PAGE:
No Klan, but plenty of emotion in event
Saturday in Storm Lake was not what the Ku Klux Klan had envisioned it to be.
A boisterous peace rally replaced a KKK rally that was planned and later abandoned - caucasian holding hands with African American, holding hands with Asian American, holding hands with Latino American.
While a couple of police officers watched from across the Buena Vista Courthouse lawn, there was no word of dissent as nearly 60 people joined in the prayers and music at "A Day of Peace for Northwest Iowa."
Originally planned as a response to the KKK, there was only one brief mention of the white supremacy group during the rally, as co-sponsor Ted Weirchich, of Turning Point Community Church in Spencer, told the crowd that "The KKK is not harmony."
He said that racism is being brought down, and a sense of unity is emerging in Storm Lake, regardless of skin color.
"We are standing up for what we believe," he said.
The Voices of Praise gospel choir and DIMES spiritual dance troupe from BVU performed during the rally, and a young vocalist had the crowd swaying to the familiar lines of "We are the World."
There comes a time when we heed a certain call
When the world must come together as one
There are people dying
Oh, and it's time to lend a hand to life
The greatest gift of all.
A few students from Buena Vista University took turns addressing the gathering as well, suggesting that "It is a time for action."
In a time when people in many parts of the world are born without freedom and die without every having an opportunity to experience freedom, Storm Lake is coming together for a common cause, they said.
"It doesn't matter where we come from... but what we value," one added.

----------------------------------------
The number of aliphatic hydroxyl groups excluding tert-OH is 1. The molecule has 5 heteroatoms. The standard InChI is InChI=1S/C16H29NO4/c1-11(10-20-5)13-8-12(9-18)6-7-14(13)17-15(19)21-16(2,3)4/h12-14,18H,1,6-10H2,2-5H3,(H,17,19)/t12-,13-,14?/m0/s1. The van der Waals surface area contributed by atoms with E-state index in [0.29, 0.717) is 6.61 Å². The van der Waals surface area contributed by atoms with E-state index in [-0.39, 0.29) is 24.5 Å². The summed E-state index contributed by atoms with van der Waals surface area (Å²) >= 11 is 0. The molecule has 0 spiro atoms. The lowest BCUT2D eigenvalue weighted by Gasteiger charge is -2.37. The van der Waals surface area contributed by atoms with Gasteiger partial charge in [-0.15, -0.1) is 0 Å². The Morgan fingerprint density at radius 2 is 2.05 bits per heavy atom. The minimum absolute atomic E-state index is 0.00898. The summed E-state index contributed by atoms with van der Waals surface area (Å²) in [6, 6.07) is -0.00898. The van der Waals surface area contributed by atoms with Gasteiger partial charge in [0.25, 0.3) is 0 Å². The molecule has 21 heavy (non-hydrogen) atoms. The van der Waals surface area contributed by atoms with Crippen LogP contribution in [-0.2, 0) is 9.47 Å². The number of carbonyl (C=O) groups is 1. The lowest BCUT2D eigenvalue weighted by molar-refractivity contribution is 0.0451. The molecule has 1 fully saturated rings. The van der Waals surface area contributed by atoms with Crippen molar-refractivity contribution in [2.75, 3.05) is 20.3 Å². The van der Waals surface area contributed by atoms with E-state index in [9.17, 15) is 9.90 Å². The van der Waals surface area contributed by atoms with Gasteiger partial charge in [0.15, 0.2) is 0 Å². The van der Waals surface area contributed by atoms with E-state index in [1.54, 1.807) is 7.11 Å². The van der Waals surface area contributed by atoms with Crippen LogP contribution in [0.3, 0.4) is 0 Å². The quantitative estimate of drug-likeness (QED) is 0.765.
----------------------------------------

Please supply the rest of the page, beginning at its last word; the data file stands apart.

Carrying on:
Leon Williams, representing the Students of Diverse Populations at BVU, said that a community has elements of both love and hate, and reminded that crowd that it has not been long in historical terms since the lunch counter sit-ins, the march in Selma, Alabama, the killing of John F. Kennedy. The same kind of hate that once prevented blacks from using public facilities with white people, and barred women from voting, still explodes in incidents like Columbine, 9/11 and Virgina Tech tragedies.
"If we sit back, we are just as guilty," he said, encouraging local residents to speak out against discrimination and violence.
In an age when more is spent on people in prison than in public schools, and parenting attention is generally at an all-time low, teachers and social workers have been worn down by trying to carry the burden. "How can we sleep at night," Williams asked.
Weirich said that it was appropriate to hold the peace rally on the same spot the KKK had coveted - "the place of justice." While the event was aimed at Storm Lake, he said he hopes the message that people will no longer tolerate racial division will be heard by all people of northwest Iowa.
"The civil rights movement," he said, "is NOT over."